You mull over the last things you were working on while you park in the driveway. Another day at work complete and you’re exhausted.
You open the front door to the sound of scurrying nails on tile and turn just in time to see the most adorable dog racing to greet you before you can set your bag down. Her tail is wagging so hard that you feel the room cool down. She’s acting like she hasn’t seen you in a week, and you love it.
As she finally reaches you, she lunges up, setting her front paws on you. She’s trying to maximize the amount of attention you can give her, still wagging her tail with enough force to blow over a small child. You exchange pleasantries for a while, sharing in her extreme joy. As you glance back to where she came from though, your heart drops a little when you spot the trail of muddy prints leading from the open back door.
A brief inspection of your pants reveals mud scrapped all over your freshly dry-cleaned suit. Suddenly that beautiful exchange of love becomes a $20 bill and another week without a suit. You just wish you could teach your dog to not jump as you walk in the door.
Fortunately, there is a way you can do just that. Here’s how you can.
Let Her Jump. Give No Attention.
Your dog jumps because she is trying to reach your face. Dogs greet each other with licks to the face. When yours can’t reach your face, she’ll do all in her power to fix that.
As your dog comes to jump on you, let her. Just don’t acknowledge her.
Stand still. Cross your arms. Look over her head. Maybe even turn your back. Don’t say a word or do anything else.Become indifferent.
Positive or negative attention is still attention, and you reward her efforts when you give any of either. Ignore her to show her that this is not how you get attention.
Reward Her When All Feet Are On The Ground.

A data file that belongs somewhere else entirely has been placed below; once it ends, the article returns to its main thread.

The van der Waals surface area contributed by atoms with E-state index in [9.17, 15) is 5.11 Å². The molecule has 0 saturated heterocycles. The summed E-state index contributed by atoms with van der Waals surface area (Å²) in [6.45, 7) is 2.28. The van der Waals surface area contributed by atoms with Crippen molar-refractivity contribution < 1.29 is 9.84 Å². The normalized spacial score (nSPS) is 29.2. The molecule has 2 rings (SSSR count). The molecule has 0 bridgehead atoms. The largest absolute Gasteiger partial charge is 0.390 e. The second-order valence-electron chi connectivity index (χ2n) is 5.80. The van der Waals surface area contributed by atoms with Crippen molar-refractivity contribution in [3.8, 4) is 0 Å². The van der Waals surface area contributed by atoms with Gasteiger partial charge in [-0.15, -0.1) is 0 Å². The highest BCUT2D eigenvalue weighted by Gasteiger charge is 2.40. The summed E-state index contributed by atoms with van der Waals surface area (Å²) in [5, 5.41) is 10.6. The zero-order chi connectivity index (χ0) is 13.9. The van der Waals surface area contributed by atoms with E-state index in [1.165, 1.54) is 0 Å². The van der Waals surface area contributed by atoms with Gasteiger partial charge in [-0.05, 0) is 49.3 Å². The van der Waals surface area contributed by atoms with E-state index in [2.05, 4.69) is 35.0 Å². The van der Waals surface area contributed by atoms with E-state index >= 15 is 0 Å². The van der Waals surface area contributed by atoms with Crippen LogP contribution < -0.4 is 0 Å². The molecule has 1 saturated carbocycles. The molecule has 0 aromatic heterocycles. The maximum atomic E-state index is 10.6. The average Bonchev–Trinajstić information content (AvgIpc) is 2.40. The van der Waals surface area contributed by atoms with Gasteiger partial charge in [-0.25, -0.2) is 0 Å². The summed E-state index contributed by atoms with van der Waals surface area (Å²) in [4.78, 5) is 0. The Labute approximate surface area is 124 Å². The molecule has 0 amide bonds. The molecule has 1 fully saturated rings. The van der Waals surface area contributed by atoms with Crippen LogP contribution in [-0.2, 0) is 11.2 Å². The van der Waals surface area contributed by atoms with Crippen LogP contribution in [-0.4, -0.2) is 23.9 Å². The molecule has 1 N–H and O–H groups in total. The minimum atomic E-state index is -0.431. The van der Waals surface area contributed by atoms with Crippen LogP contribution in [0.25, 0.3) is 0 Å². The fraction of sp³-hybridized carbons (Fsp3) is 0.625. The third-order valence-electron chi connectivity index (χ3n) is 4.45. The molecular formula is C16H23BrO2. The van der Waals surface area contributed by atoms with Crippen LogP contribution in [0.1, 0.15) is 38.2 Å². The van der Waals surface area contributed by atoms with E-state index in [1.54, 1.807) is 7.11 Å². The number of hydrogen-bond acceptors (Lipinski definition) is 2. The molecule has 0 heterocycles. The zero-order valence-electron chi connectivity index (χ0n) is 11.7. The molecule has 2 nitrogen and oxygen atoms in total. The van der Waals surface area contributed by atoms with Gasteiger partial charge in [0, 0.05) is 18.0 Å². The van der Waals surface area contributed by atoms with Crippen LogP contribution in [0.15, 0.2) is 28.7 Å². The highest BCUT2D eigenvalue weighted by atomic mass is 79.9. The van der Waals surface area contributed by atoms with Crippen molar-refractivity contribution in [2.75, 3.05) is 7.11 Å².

Break your strike of indifference when she finally drops to the floor again. Give her all of the attention you want, just as long as all four feet are touching.
Return to Indifference When She Jumps Again.
The instant she lifts her front paws to jump again, immediately return to a statue. Stand up. Cross your arms. Look over her head, etc. The more often you reward four feet on the ground; the better she’ll learn to never jump.
It will take a few muddy days to help her master the skill. Consider wrapping a dirty towel around your waist before entering to save yourself the money and time of a dry cleaner.
Always practice this routine around your dog. She only learns when you continually teach her through example. You confuse her when you unknowingly teach her that it’s okay to do both. Always reward jumping with indifference and four paws on the ground with love.
When you have guests over, either teach the guests to do the same with her, or leash her so shedoesn’thave the opportunity for confusion. Once she’s sufficiently trained, she’ll greet guests with all paws on the ground as well.
Familius is a trans-media publisher striving to make families happier in every way, including with the dog. Familius publishes an array of family books designed to do just that. Each book is family oriented: purposed to increase joy in the home.